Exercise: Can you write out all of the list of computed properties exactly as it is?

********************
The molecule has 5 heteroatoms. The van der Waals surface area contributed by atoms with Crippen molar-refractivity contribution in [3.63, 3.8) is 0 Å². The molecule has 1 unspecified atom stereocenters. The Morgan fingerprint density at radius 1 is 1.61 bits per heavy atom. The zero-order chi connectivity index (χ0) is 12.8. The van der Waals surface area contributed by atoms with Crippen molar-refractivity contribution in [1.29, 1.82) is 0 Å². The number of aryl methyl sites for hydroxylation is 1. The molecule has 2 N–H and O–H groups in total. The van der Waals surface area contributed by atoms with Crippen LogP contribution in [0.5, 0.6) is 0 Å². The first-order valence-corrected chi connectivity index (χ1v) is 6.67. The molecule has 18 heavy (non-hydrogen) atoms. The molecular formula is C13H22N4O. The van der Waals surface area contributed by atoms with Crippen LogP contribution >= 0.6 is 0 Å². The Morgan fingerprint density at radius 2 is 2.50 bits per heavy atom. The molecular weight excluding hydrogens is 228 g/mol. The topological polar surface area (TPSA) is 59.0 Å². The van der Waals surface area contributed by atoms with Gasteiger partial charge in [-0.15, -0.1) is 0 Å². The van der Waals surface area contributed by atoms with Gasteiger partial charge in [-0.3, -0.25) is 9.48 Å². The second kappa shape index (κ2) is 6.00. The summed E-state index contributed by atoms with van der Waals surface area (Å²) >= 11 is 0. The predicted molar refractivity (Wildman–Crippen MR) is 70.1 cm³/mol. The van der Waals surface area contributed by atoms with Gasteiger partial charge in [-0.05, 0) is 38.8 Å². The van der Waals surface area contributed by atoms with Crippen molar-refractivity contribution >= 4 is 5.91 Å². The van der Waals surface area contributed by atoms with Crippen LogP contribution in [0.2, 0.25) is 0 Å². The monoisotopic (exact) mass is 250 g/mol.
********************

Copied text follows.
The molecule has 5 heteroatoms. The van der Waals surface area contributed by atoms with Crippen molar-refractivity contribution in [3.63, 3.8) is 0 Å². The molecule has 1 unspecified atom stereocenters. The Morgan fingerprint density at radius 1 is 1.61 bits per heavy atom. The zero-order chi connectivity index (χ0) is 12.8. The van der Waals surface area contributed by atoms with Crippen molar-refractivity contribution in [1.29, 1.82) is 0 Å². The number of aryl methyl sites for hydroxylation is 1. The molecule has 2 N–H and O–H groups in total. The van der Waals surface area contributed by atoms with Crippen LogP contribution in [0.5, 0.6) is 0 Å². The first-order valence-corrected chi connectivity index (χ1v) is 6.67. The molecule has 18 heavy (non-hydrogen) atoms. The molecular formula is C13H22N4O. The van der Waals surface area contributed by atoms with Crippen LogP contribution >= 0.6 is 0 Å². The Morgan fingerprint density at radius 2 is 2.50 bits per heavy atom. The molecular weight excluding hydrogens is 228 g/mol. The topological polar surface area (TPSA) is 59.0 Å². The van der Waals surface area contributed by atoms with Gasteiger partial charge in [-0.15, -0.1) is 0 Å². The van der Waals surface area contributed by atoms with Gasteiger partial charge in [-0.3, -0.25) is 9.48 Å². The second kappa shape index (κ2) is 6.00. The summed E-state index contributed by atoms with van der Waals surface area (Å²) >= 11 is 0. The predicted molar refractivity (Wildman–Crippen MR) is 70.1 cm³/mol. The van der Waals surface area contributed by atoms with Gasteiger partial charge in [-0.05, 0) is 38.8 Å². The van der Waals surface area contributed by atoms with Crippen molar-refractivity contribution >= 4 is 5.91 Å². The van der Waals surface area contributed by atoms with Crippen LogP contribution in [0.2, 0.25) is 0 Å². The monoisotopic (exact) mass is 250 g/mol.